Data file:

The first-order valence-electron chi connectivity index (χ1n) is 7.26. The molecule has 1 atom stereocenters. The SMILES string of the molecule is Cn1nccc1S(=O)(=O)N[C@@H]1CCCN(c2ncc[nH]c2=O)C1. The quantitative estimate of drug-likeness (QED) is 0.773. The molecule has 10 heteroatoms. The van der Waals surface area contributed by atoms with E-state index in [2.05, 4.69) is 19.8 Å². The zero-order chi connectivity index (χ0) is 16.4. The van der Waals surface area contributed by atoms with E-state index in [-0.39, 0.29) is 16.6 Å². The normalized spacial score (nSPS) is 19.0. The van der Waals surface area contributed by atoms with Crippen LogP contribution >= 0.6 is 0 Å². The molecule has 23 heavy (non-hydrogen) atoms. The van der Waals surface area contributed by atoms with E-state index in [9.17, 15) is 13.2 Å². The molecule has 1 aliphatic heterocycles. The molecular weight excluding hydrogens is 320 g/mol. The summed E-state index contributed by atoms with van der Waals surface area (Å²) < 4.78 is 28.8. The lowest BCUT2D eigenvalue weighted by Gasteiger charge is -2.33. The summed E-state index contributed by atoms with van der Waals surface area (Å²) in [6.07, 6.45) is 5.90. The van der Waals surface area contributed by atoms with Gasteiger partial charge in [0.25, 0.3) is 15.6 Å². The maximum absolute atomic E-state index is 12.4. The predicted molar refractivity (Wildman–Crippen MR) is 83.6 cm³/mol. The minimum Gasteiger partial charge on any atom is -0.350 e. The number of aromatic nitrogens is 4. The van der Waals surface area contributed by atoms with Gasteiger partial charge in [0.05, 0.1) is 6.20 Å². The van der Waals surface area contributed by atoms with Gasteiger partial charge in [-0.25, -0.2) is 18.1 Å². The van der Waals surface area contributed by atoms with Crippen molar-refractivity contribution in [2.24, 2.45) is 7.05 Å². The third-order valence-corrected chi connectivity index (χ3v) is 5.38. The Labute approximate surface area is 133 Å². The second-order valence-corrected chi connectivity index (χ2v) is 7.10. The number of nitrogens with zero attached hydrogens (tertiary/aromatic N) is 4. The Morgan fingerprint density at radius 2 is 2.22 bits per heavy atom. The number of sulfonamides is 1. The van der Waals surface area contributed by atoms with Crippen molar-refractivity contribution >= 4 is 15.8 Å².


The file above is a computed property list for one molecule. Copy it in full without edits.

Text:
The first-order valence-electron chi connectivity index (χ1n) is 7.26. The molecule has 1 atom stereocenters. The SMILES string of the molecule is Cn1nccc1S(=O)(=O)N[C@@H]1CCCN(c2ncc[nH]c2=O)C1. The quantitative estimate of drug-likeness (QED) is 0.773. The molecule has 10 heteroatoms. The van der Waals surface area contributed by atoms with E-state index in [2.05, 4.69) is 19.8 Å². The zero-order chi connectivity index (χ0) is 16.4. The van der Waals surface area contributed by atoms with E-state index in [-0.39, 0.29) is 16.6 Å². The normalized spacial score (nSPS) is 19.0. The van der Waals surface area contributed by atoms with Crippen LogP contribution >= 0.6 is 0 Å². The molecule has 23 heavy (non-hydrogen) atoms. The van der Waals surface area contributed by atoms with E-state index in [9.17, 15) is 13.2 Å². The molecule has 1 aliphatic heterocycles. The molecular weight excluding hydrogens is 320 g/mol. The summed E-state index contributed by atoms with van der Waals surface area (Å²) < 4.78 is 28.8. The lowest BCUT2D eigenvalue weighted by Gasteiger charge is -2.33. The summed E-state index contributed by atoms with van der Waals surface area (Å²) in [6.07, 6.45) is 5.90. The van der Waals surface area contributed by atoms with Gasteiger partial charge in [0.25, 0.3) is 15.6 Å². The maximum absolute atomic E-state index is 12.4. The predicted molar refractivity (Wildman–Crippen MR) is 83.6 cm³/mol. The minimum Gasteiger partial charge on any atom is -0.350 e. The number of aromatic nitrogens is 4. The van der Waals surface area contributed by atoms with Gasteiger partial charge in [0.05, 0.1) is 6.20 Å². The van der Waals surface area contributed by atoms with Gasteiger partial charge in [-0.25, -0.2) is 18.1 Å². The van der Waals surface area contributed by atoms with Crippen molar-refractivity contribution in [2.24, 2.45) is 7.05 Å². The third-order valence-corrected chi connectivity index (χ3v) is 5.38. The Labute approximate surface area is 133 Å². The second-order valence-corrected chi connectivity index (χ2v) is 7.10. The number of nitrogens with zero attached hydrogens (tertiary/aromatic N) is 4. The Morgan fingerprint density at radius 2 is 2.22 bits per heavy atom. The number of sulfonamides is 1. The van der Waals surface area contributed by atoms with Crippen molar-refractivity contribution >= 4 is 15.8 Å².